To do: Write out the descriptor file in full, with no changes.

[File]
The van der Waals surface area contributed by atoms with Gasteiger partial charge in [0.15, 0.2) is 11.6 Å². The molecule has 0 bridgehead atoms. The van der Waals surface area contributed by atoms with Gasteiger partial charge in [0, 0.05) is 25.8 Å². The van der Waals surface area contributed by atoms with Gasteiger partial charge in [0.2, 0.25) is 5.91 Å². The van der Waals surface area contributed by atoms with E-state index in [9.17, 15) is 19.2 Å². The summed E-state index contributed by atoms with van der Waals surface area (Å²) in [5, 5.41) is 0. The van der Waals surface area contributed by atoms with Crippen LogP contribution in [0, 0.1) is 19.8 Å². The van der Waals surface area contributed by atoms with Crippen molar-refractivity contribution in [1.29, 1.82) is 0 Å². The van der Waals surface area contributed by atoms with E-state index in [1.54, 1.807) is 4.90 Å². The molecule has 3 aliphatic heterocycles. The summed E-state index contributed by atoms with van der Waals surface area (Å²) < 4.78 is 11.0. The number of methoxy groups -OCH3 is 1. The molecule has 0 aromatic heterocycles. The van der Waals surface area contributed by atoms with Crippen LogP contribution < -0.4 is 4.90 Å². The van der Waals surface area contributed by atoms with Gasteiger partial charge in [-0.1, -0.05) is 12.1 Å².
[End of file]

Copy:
The van der Waals surface area contributed by atoms with Gasteiger partial charge in [0.15, 0.2) is 11.6 Å². The molecule has 0 bridgehead atoms. The van der Waals surface area contributed by atoms with Gasteiger partial charge in [0, 0.05) is 25.8 Å². The van der Waals surface area contributed by atoms with Gasteiger partial charge in [0.2, 0.25) is 5.91 Å². The van der Waals surface area contributed by atoms with E-state index in [9.17, 15) is 19.2 Å². The summed E-state index contributed by atoms with van der Waals surface area (Å²) in [5, 5.41) is 0. The van der Waals surface area contributed by atoms with Crippen LogP contribution in [0, 0.1) is 19.8 Å². The van der Waals surface area contributed by atoms with Crippen molar-refractivity contribution in [1.29, 1.82) is 0 Å². The van der Waals surface area contributed by atoms with E-state index in [1.54, 1.807) is 4.90 Å². The molecule has 3 aliphatic heterocycles. The summed E-state index contributed by atoms with van der Waals surface area (Å²) < 4.78 is 11.0. The number of methoxy groups -OCH3 is 1. The molecule has 0 aromatic heterocycles. The van der Waals surface area contributed by atoms with Crippen LogP contribution < -0.4 is 4.90 Å². The van der Waals surface area contributed by atoms with Gasteiger partial charge in [-0.1, -0.05) is 12.1 Å².